Mussels mariniere with french fries

Mussels mariniere with french fries

I didn’t get to eat the coq au vin right away since it was my turn to walk J around, so it was a bit cold by the time I got to it. The chicken was still tender and came off the bone easily, but I thought it tasted more like roast chicken, not a chicken braised in wine. There was no wine flavor to speak of, just plain chicken taste. It was fine, just not what I think of when I hear coq au vin. It came with roasted potatoes and vegetables on the side.

Coq au vin with assorted vegetables

Coq au vin with assorted vegetables

Per the menu, our lunch came with dessert, but with J making such a fuss, we really didn’t feel like sticking around for another course. Our waiter, while accommodating to our requests, seemed a tad annoyed with all the crying (not that we blame him), and we just wanted to get her on the road again so that she could calm down on the walk back to our hotel. By that point, the storm had passed and it was sunny and blue skies all around. We quickly settled our bill (~$45 after tax and tip) and went on our way. It was pretty reasonable for a 3-course lunch (even though we passed on dessert), but the food was just ok. The dishes were mostly classic French, but nothing exciting or super flavorful.  I saw the regular menu and it seemed pretty expensive, so I don’t think it’s somewhere I would have gone voluntarily if I had a choice. We were sort of stuck with it due to the weather, and while it served its purpose, I wouldn’t recommend it or go back. Fortunately for us, that was the only time on our trip where J had a major meltdown in a restaurant, and we got through it somehow. It definitely wasn’t fun, but I hope with every restaurant experience, she’ll get better and better.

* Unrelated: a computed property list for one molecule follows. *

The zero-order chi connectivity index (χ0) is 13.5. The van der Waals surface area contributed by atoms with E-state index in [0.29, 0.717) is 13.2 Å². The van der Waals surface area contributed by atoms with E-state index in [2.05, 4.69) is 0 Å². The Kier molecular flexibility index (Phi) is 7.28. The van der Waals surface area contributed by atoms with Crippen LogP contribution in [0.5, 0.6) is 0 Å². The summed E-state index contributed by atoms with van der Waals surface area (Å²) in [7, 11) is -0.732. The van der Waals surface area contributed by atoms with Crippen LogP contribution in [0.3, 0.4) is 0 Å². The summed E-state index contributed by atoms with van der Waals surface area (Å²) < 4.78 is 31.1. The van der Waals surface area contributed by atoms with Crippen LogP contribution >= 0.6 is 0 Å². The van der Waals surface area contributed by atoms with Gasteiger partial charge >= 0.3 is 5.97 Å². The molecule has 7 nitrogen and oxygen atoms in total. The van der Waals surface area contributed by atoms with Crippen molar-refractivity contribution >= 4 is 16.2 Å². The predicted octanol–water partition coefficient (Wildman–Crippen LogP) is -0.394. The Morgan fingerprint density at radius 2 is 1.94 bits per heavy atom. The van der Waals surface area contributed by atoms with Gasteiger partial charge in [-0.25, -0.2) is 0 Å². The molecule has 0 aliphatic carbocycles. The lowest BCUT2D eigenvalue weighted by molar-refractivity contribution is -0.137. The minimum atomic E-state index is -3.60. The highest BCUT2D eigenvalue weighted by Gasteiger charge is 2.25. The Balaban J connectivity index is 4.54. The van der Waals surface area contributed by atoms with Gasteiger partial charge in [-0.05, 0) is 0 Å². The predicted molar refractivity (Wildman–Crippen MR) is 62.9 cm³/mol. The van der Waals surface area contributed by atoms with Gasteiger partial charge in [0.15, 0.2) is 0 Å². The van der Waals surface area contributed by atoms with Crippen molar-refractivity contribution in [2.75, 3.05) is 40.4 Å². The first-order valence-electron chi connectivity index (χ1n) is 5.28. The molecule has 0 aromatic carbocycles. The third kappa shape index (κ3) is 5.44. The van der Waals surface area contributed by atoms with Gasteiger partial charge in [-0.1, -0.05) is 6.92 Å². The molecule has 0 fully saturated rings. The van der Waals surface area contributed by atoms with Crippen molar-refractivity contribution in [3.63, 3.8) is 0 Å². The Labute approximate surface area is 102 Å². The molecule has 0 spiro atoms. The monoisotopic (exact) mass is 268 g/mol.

Cafe de la Paix
44 Rue des Jardins
Quebec City, Canada

Casa Bella

Monday, December 12th, 2011 by virginia

We used to go to Little Italy all the time for our weekly Sunday night dinners with Josh’s family. We had our favorite standby, Buona Notte, but went there so often everyone eventually got tired of it. We bounced around a few other places, like Angelo of Mulberry Street and Pellegrino’s, but nothing else stuck. The annoying part about walking down Mulberry St. is the people standing outside each restaurant trying to get you to go inside. They can be quite obnoxious, and we tend to avoid the pushier places. Since we didn’t have any real idea of where to go, we just looked at a few menus posted outside and picked a place that seemed to have a lot of people dining. That’s how we ended up at Casa Bella.